Profile: Gina Glover
The photographer of military landscapes discusses her background and future
What made you want to be a photographer?
I had trained as a painter in the 60s but I found this a very isolating activity. I realised I wished to communicate and collaborate with people. In the 1980s I jointly founded Photo Co Op, which became the Photofusion Photography Centre in Brixton, London.
Your practice involves taking photographs of abandoned military bases. What drew you to this subject?
As a child I grew up near the secret World War 2 aerodrome, Harrington, which in the late 50s became a nuclear missile base. I now live on part of this site. Over the road from my home is where the Thor Nuclear rockets were housed – the first intercontinental ballistic missile, and during the Cuban missile crisis, these Thor missiles were primed for firing. As a child I had no understanding of this history so it has become my obsession to continually revisit and collect artefacts and stories from neighbouring farmers, who equally share this passion for this wasteland.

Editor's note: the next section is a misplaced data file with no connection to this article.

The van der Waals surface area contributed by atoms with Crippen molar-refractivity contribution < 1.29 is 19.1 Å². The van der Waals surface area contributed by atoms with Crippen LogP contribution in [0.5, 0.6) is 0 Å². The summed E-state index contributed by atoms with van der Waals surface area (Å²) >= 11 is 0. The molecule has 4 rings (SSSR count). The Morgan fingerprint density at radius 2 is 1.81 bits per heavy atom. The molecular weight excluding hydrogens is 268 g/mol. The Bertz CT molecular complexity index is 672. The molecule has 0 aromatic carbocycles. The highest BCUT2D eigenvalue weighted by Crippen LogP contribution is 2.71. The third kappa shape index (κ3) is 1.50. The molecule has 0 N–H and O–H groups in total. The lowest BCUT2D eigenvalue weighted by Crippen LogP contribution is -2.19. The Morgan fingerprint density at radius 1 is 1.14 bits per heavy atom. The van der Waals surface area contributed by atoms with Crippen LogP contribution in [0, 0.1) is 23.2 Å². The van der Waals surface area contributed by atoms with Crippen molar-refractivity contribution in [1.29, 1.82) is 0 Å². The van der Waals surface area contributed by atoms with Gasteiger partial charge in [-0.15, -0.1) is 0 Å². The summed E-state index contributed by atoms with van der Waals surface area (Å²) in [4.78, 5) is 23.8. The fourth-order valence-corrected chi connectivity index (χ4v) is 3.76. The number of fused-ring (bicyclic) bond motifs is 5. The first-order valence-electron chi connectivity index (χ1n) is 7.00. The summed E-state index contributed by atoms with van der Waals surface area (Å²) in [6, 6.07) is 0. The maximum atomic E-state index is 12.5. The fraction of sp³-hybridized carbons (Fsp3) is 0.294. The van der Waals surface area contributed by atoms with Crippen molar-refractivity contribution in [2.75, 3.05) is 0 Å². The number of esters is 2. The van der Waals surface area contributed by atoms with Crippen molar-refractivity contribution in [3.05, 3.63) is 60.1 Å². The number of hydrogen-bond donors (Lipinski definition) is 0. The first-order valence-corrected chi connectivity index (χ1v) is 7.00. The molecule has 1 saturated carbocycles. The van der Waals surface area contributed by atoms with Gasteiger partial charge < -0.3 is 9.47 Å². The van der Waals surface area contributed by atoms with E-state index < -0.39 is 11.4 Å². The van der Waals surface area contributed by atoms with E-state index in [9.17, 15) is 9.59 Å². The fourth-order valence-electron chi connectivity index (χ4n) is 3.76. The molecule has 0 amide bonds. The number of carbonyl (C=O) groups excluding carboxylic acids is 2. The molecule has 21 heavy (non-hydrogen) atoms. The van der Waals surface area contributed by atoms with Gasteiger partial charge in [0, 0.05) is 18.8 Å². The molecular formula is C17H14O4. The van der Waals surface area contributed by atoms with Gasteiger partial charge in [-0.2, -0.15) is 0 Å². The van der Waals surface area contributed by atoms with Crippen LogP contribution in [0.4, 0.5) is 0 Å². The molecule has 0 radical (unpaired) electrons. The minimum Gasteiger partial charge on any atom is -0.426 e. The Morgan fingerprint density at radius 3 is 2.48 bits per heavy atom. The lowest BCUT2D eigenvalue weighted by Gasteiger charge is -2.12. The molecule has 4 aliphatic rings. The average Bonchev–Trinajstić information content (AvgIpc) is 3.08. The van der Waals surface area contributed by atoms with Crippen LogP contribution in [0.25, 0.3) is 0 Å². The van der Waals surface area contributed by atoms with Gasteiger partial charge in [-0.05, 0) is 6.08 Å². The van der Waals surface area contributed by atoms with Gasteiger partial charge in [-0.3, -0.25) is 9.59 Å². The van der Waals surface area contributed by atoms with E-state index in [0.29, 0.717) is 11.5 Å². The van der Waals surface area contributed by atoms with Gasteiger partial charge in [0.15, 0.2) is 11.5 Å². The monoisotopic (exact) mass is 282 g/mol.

My pictures in this exhibition reflect my own changing photographic practice. This began with black-and-white toned photographs, then changed to working in colour and using a pinhole camera. Using long exposures and the layering of light, I can makes images where water or sky can appear to dislodge massive blocks of concrete.
How did you come to exhibit at Street Level Photoworks?
My son was at Glasgow University so I went there whenever I visited him. I met the director Malcolm Dickenson at a Portfolio Review session in Birmingham and showed him this work. I was delighted to be invited to have a show at the gallery and also to have a small residency to include war sites in Scotland.
Can you tell us about your next project?
I have recently visited Kaliningrad, Russia. It is a tiny enclave on the Baltic jutting out between two EU states. The Russians keep much of their military armoury there so a great part of the country is off limits. It used to be Prussia until the carve-up after the WW2. It was the home of the great philosopher Immanuel Kant. So I think the subject matter will be a blend of three things: secrecy, no-man’s land and Kant’s ideas on how we perceive the world. He was also the first person to call for world peace. So that makes Kant the world’s first hippy.
Gina Glover: Playgrounds of War, Street Level Photoworks, Glasgow, until Sun 7 Aug.